Payday Loan Sharks Lurk in Internet Waters
by: Vess A. Miller, Attorney
Do you work two jobs but still can’t make ends meet? Or maybe you just lost your job and are struggling to keep the lights on, feed your family, and keep a roof over their heads? Or maybe recent medical bills or car repairs have left you without the money you need to provide the basic necessities of life for yourself and for those who depend on you?
If you answered “yes” to any of these questions and are looking for a solution, you should be aware that unscrupulous online payday lenders are waiting to take advantage of your financial situation. While lenders may portray their online payday loans as a “fast and easy” fix to your problems, these online payday loans could end up catching you in a net of debt that you cannot escape from. These lenders’ claims are as disingenuous as a shark handing its victim a life jacket for temporary safety.
While many bricks-and-mortar payday lenders are state-licensed and comply with state usury laws (usury is generally defined as lending money at an illegally high interest rate), the internet is teeming with lenders who promise immediate cash but at rates that can exceed 1000% APR on loans that automatically renew (and recharge you a high fee) every few weeks. These lenders promise that getting a loan “the next business day, without a credit check” is “quick and easy” and will prevent you from the “embarrassment” of having to ask friends or family for help. But what these lenders often don’t mention prominently is that the rates they charge may be unlawful in your state and that it may be unlawful for them to automatically renew your loans, as their contracts say they can. They fail to say that they are trapping you in a loan that could take $90 or more from every paycheck without ever reducing the amount you owe.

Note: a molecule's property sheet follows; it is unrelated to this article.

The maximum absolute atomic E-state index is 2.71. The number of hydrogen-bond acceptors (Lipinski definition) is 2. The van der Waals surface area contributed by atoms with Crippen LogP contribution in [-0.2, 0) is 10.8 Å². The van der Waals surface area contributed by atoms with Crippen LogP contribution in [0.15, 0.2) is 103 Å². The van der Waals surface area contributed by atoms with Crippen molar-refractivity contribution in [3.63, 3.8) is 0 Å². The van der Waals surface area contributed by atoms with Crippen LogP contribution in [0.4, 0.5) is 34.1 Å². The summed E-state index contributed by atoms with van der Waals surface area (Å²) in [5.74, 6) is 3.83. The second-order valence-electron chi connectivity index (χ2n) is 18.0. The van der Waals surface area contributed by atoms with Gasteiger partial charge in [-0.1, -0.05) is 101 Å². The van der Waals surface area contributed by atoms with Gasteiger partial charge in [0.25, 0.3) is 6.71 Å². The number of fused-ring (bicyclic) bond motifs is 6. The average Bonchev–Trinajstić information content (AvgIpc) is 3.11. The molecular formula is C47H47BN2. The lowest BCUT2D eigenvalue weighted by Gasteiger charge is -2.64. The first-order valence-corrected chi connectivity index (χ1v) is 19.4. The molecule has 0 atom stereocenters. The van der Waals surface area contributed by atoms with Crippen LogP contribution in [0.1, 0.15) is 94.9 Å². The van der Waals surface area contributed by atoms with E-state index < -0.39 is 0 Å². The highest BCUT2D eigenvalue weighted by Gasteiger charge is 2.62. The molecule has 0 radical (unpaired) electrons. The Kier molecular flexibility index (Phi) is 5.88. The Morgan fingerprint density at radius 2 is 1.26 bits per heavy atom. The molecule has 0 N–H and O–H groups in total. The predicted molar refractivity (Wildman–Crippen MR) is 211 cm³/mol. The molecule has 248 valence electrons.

It is not uncommon, for example, for an online payday loan company to charge a $30 “finance fee” for every $100 it lends and to renew the loan every two weeks. These types of charges can add up quickly. Take the following example:
Customer takes out a $300 payday loan with a finance fee of $90 that renews every two weeks.
Over the course of this loan:
Customer will be charged an interest rate of over 792%.
After 6 months, Customer will have paid more than $1,000 in finance charges for the $300 loan, and still owe the loan amount.
It is not hard to see why many states prevent these loans. When a lender has access to an online borrower’s bank account, it can automatically withdraw funds every two weeks, with little recourse. In no time, that $300 cash advance turns into a $90 charge every pay period that makes a bad financial situation even worse.
Illegal Interest Has Been Prohibited for Centuries.
High-interest lenders trying to take advantage of financially-distressed people is nothing new. Usurious payday lending has been around—and illegal, condemned, and heavily regulated—for much of written human history. Religious books like the Torah, the Bible, and the Quran all prohibited usury, which was punishable by ex-communication under Medieval Canon Law. Dante condemned usurious lenders to the lowest levels of hell—below murderers.
Civil law has likewise outlawed usury for centuries, including in the Code of Hammurabi and the Code of Justinian. Medieval Roman Law fined usurious lenders 4 times the amount they lent, while robbers were fined only 2 times what they stole.
In the United States, shortly after the country was formed all states passed usury laws limiting legal interest rates to around 6%. And all states had interest rate caps from the founding through the 1970s.